Most of our planet is covered with water. Oceans and seas make up three fourths of the
Earth's surface while the land itself contains countless numbers of rivers and lakes. The snow and ice on the summits of lofty mountains is water in its frozen form. A substantial part of the earth's water is in the sky: every cloud contains thousands--sometimes millions-of tons of water in the form of vapor. From time to time, some of this water vapor turns into drops of liquid and falls to the ground: in other words, it rains. Even the air you're breathing now contains a certain amount of water vapor.
In short, no matter where you may look on the surface of the earth, you're certain to see water around somewhere. Indeed, the place you're sitting in at this moment probably contains about forty to fifty liters of water in it. Look around. You can't see it? Look again, more carefully, this time raising your eyes from these words and look at your hands, arms, legs, and body. That 40-50 liter mass of water is you!
It's you because about 70% of the human body is water. Your body's cells contain many things but nothing so much or so important as water . The biggest part of the blood that circulates everywhere in your body is of course water. This is true not just of yourself or of other people however: the bulk of the bodies of all living things is water. Without water it seems, life is impossible.
Water is a substance that was specially designed so as to be the basis of life . Each and every one of its physical and chemical properties was specially created for life.
Other liquids freeze from the bottom up; water freezes from the top down. This is one of the most unusual properties of water and it is crucial for the existence of water on the surface of the earth. Were it not for this property, that is, if ice didn't float, much of our planet's water would be locked up in ice and life would be impossible in its seas, lakes, ponds, and rivers.
Let's examine this in detail to see why. There are many places in the world where the temperature falls below 0°C in winter, often considerably below that. Such cold will of course affect the water in seas, lakes, etc. These bodies of water grow colder and colder and parts of them begin to freeze. If ice didn't behave the way it does (if it didn't float in other words) this ice would sink to the bottom while the warmer bits of water would rise to the surface and be exposed to the air. But the temperature of that air is still below freezing so these will freeze too and sink to the bottom. This process would continue until there was no liquid water left at all. But this isn't what happens. What happens instead is this: As it gets colder, water grows heavier until it reaches 4°C at which point everything suddenly changes. After this, the water begins to expand and it becomes lighter as the temperature drops. As a result, the 4°C water remains on the bottom, the 3°C water above it, the 2°C water above that and so on. Only at the surface does the temperature of the water actually reach 0°C and there it freezes. But only the surface has frozen: the 4°C layer of water beneath the ice remains liquid and that is enough for underwater creatures and plants to continue to live .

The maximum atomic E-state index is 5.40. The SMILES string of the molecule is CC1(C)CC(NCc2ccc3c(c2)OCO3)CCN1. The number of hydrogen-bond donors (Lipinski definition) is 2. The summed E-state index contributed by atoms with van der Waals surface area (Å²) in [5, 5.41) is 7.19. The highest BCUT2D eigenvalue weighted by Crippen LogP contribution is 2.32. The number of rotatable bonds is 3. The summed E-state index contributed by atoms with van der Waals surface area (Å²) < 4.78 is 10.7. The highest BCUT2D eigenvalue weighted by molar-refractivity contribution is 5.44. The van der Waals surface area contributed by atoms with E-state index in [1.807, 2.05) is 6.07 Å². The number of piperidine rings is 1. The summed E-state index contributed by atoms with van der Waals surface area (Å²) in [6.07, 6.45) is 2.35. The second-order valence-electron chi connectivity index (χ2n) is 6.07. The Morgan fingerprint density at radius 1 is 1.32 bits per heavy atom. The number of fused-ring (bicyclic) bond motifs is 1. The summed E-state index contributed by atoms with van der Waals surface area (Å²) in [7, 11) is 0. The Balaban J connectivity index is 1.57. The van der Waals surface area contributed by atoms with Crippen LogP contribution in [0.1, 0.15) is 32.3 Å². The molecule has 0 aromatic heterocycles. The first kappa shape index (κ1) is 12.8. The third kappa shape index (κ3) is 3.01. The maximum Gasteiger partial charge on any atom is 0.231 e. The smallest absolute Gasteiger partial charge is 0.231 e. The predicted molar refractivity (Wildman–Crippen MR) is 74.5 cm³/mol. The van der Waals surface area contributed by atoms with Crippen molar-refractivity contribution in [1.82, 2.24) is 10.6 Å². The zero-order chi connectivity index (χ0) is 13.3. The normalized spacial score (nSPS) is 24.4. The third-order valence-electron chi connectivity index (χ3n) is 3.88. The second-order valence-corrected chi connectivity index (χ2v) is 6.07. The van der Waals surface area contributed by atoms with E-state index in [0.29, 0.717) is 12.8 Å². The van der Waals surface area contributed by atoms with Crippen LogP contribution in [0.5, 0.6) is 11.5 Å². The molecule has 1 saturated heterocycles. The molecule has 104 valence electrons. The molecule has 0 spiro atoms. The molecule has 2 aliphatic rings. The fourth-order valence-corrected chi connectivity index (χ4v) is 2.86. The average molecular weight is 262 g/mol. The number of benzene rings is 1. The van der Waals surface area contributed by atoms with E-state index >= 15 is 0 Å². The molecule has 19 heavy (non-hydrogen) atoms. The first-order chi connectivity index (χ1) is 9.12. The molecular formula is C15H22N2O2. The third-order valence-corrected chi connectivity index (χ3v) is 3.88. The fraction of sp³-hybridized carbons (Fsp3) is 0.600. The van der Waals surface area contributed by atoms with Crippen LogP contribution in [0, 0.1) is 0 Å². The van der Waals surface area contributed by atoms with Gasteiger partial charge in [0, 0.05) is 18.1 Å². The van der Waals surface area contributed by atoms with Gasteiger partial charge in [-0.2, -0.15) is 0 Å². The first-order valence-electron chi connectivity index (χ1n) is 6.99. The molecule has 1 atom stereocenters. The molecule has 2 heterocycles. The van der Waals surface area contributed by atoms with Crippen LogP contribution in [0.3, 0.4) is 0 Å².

We should note here that another property of water-the low thermal conductivity of ice and snow-is also crucial in this process. Because they are such poor conductors of heat, the layers of ice and snow keep the heat in the water below from escaping into the atmosphere. As a result of all this, even if the air temperature falls to -50°C, the layer of sea ice will never be more than a meter or two thick and there will be many fractures in it. Creatures such as seals and penguins that dwell in polar regions can take advantage of this to reach the water beneath the ice.
Again let us recall what would happen if water didn't behave this way and acted "normally" instead. Suppose water continued to become denser the lower its temperature became like all other liquids and ice sank to the bottom. What then?
Well in that case, the freezing process in the oceans and seas would start from the bottom and continue all the way to the top because there would be no layer of ice on the surface to prevent the remaining heat from escaping. In other words, most of earth's lakes, seas, and oceans would become solid ice with a layer of water perhaps a few meters deep on top of it. Even when the air temperature increased, the ice at the bottom would never melt completely. In the seas of such a world, no life could exist and in an ecological system with dead seas, life on land would also be impossible. In other words, if water didn't "misbehave" and acted normally, our planet would be a dead world.
Why doesn't water act normally? Why does it suddenly begin to expand at 4°C after having contracted the way it should?
That is a question that nobody has ever been able to answer.
Water is "just right" for life to a degree that cannot be compared with any other liquid . The larger part of this planet, a world whose other attributes (temperature, light, electromagnetic spectrum, atmosphere, surface, etc) are all suitable for life, has been filled with just the right amount of water necessary for life. It should be obvious that this cannot all be accidental and that there must instead be intentional design.
To put it another way, all the physical and chemical properties of water show us that it is created especially for life. The earth, purposefully created for mankind to live in, was brought to life with this water that was specially created to form the basis of human life . In water, God has given us life and with it He causes the food by which we are nourished to spring from the soil.